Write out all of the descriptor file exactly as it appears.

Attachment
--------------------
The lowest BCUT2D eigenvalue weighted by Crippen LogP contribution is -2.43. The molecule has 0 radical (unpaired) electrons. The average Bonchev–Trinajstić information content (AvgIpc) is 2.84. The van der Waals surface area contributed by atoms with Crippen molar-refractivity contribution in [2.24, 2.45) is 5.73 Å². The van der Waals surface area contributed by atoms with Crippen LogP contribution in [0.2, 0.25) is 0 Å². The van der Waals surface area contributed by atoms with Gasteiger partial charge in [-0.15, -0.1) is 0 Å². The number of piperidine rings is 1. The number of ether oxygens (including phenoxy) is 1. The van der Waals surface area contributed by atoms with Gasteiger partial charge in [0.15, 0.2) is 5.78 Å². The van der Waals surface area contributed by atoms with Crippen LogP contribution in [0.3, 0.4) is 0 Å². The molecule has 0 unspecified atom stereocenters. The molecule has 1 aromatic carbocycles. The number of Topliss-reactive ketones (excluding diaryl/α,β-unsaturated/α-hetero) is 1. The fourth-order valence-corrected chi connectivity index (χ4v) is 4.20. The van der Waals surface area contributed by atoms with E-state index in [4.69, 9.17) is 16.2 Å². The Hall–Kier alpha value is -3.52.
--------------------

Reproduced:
The lowest BCUT2D eigenvalue weighted by Crippen LogP contribution is -2.43. The molecule has 0 radical (unpaired) electrons. The average Bonchev–Trinajstić information content (AvgIpc) is 2.84. The van der Waals surface area contributed by atoms with Crippen molar-refractivity contribution in [2.24, 2.45) is 5.73 Å². The van der Waals surface area contributed by atoms with Crippen LogP contribution in [0.2, 0.25) is 0 Å². The van der Waals surface area contributed by atoms with Gasteiger partial charge in [-0.15, -0.1) is 0 Å². The number of piperidine rings is 1. The number of ether oxygens (including phenoxy) is 1. The van der Waals surface area contributed by atoms with Gasteiger partial charge in [0.15, 0.2) is 5.78 Å². The van der Waals surface area contributed by atoms with Crippen LogP contribution in [0.3, 0.4) is 0 Å². The molecule has 0 unspecified atom stereocenters. The molecule has 1 aromatic carbocycles. The number of Topliss-reactive ketones (excluding diaryl/α,β-unsaturated/α-hetero) is 1. The fourth-order valence-corrected chi connectivity index (χ4v) is 4.20. The van der Waals surface area contributed by atoms with E-state index in [4.69, 9.17) is 16.2 Å². The Hall–Kier alpha value is -3.52.